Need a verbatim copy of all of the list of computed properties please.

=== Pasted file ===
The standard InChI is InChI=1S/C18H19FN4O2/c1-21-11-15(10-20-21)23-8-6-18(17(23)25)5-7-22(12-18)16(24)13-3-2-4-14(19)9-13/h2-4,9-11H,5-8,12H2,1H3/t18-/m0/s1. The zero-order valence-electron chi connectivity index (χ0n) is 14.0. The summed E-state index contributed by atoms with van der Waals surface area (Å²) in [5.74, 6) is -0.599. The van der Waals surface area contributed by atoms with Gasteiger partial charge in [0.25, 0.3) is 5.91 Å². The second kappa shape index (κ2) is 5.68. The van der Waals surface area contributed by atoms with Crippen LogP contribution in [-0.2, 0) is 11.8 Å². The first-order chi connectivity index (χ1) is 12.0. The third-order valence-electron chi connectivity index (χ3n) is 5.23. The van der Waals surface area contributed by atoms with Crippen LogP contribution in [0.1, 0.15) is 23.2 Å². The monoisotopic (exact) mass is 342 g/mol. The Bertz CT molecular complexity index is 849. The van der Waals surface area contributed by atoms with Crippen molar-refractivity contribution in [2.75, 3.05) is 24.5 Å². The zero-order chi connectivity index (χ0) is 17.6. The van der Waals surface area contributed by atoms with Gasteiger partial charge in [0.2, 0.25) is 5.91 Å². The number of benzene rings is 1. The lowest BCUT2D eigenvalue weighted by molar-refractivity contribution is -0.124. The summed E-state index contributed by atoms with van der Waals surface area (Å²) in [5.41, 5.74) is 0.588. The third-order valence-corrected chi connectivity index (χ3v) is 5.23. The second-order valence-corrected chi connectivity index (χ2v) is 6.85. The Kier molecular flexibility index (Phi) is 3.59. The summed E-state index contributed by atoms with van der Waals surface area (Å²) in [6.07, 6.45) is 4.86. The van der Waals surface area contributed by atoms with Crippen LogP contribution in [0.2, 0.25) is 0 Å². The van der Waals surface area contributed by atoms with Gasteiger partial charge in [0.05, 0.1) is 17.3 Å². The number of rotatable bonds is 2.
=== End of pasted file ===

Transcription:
The standard InChI is InChI=1S/C18H19FN4O2/c1-21-11-15(10-20-21)23-8-6-18(17(23)25)5-7-22(12-18)16(24)13-3-2-4-14(19)9-13/h2-4,9-11H,5-8,12H2,1H3/t18-/m0/s1. The zero-order valence-electron chi connectivity index (χ0n) is 14.0. The summed E-state index contributed by atoms with van der Waals surface area (Å²) in [5.74, 6) is -0.599. The van der Waals surface area contributed by atoms with Gasteiger partial charge in [0.25, 0.3) is 5.91 Å². The second kappa shape index (κ2) is 5.68. The van der Waals surface area contributed by atoms with Crippen LogP contribution in [-0.2, 0) is 11.8 Å². The first-order chi connectivity index (χ1) is 12.0. The third-order valence-electron chi connectivity index (χ3n) is 5.23. The van der Waals surface area contributed by atoms with Crippen LogP contribution in [0.1, 0.15) is 23.2 Å². The monoisotopic (exact) mass is 342 g/mol. The Bertz CT molecular complexity index is 849. The van der Waals surface area contributed by atoms with Crippen molar-refractivity contribution in [2.75, 3.05) is 24.5 Å². The zero-order chi connectivity index (χ0) is 17.6. The van der Waals surface area contributed by atoms with Gasteiger partial charge in [0.2, 0.25) is 5.91 Å². The number of benzene rings is 1. The lowest BCUT2D eigenvalue weighted by molar-refractivity contribution is -0.124. The summed E-state index contributed by atoms with van der Waals surface area (Å²) in [5.41, 5.74) is 0.588. The third-order valence-corrected chi connectivity index (χ3v) is 5.23. The second-order valence-corrected chi connectivity index (χ2v) is 6.85. The Kier molecular flexibility index (Phi) is 3.59. The summed E-state index contributed by atoms with van der Waals surface area (Å²) in [6.07, 6.45) is 4.86. The van der Waals surface area contributed by atoms with Crippen LogP contribution in [0.2, 0.25) is 0 Å². The van der Waals surface area contributed by atoms with Gasteiger partial charge in [0.05, 0.1) is 17.3 Å². The number of rotatable bonds is 2.